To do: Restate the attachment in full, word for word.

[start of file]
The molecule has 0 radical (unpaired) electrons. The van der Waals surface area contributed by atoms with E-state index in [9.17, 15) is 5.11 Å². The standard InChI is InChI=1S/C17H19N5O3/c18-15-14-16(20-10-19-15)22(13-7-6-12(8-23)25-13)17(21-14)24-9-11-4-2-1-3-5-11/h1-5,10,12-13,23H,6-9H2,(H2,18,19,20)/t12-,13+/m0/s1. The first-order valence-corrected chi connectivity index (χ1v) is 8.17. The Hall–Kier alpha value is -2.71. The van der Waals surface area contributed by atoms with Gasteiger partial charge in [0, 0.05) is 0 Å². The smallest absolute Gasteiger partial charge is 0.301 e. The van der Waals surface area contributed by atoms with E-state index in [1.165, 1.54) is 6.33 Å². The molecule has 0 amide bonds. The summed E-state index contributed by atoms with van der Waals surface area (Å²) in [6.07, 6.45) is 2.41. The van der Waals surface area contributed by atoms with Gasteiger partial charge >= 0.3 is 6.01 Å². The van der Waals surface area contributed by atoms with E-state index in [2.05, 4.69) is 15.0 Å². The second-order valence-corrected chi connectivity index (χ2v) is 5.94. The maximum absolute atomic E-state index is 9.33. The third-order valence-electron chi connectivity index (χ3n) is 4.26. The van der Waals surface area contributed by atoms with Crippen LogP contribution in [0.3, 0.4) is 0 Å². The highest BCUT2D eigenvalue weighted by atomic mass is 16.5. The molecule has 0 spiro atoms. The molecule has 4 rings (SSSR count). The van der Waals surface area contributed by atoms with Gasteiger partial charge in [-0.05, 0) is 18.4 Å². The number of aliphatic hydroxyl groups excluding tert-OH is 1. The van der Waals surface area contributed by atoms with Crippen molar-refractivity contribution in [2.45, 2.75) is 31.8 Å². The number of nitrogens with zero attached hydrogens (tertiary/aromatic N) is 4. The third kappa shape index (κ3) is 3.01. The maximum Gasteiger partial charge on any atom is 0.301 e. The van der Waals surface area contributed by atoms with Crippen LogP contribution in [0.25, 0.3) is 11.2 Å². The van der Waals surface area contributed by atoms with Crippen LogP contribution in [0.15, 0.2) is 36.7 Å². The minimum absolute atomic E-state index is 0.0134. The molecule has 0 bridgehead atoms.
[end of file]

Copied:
The molecule has 0 radical (unpaired) electrons. The van der Waals surface area contributed by atoms with E-state index in [9.17, 15) is 5.11 Å². The standard InChI is InChI=1S/C17H19N5O3/c18-15-14-16(20-10-19-15)22(13-7-6-12(8-23)25-13)17(21-14)24-9-11-4-2-1-3-5-11/h1-5,10,12-13,23H,6-9H2,(H2,18,19,20)/t12-,13+/m0/s1. The first-order valence-corrected chi connectivity index (χ1v) is 8.17. The Hall–Kier alpha value is -2.71. The van der Waals surface area contributed by atoms with Gasteiger partial charge in [0, 0.05) is 0 Å². The smallest absolute Gasteiger partial charge is 0.301 e. The van der Waals surface area contributed by atoms with E-state index in [1.165, 1.54) is 6.33 Å². The molecule has 0 amide bonds. The summed E-state index contributed by atoms with van der Waals surface area (Å²) in [6.07, 6.45) is 2.41. The van der Waals surface area contributed by atoms with Gasteiger partial charge >= 0.3 is 6.01 Å². The van der Waals surface area contributed by atoms with E-state index in [2.05, 4.69) is 15.0 Å². The second-order valence-corrected chi connectivity index (χ2v) is 5.94. The maximum absolute atomic E-state index is 9.33. The third-order valence-electron chi connectivity index (χ3n) is 4.26. The van der Waals surface area contributed by atoms with Crippen LogP contribution in [0.3, 0.4) is 0 Å². The highest BCUT2D eigenvalue weighted by atomic mass is 16.5. The molecule has 0 spiro atoms. The molecule has 4 rings (SSSR count). The van der Waals surface area contributed by atoms with Gasteiger partial charge in [-0.05, 0) is 18.4 Å². The number of aliphatic hydroxyl groups excluding tert-OH is 1. The van der Waals surface area contributed by atoms with Crippen molar-refractivity contribution in [2.45, 2.75) is 31.8 Å². The number of nitrogens with zero attached hydrogens (tertiary/aromatic N) is 4. The third kappa shape index (κ3) is 3.01. The maximum Gasteiger partial charge on any atom is 0.301 e. The van der Waals surface area contributed by atoms with Crippen LogP contribution in [0.25, 0.3) is 11.2 Å². The van der Waals surface area contributed by atoms with Crippen LogP contribution in [0.15, 0.2) is 36.7 Å². The minimum absolute atomic E-state index is 0.0134. The molecule has 0 bridgehead atoms.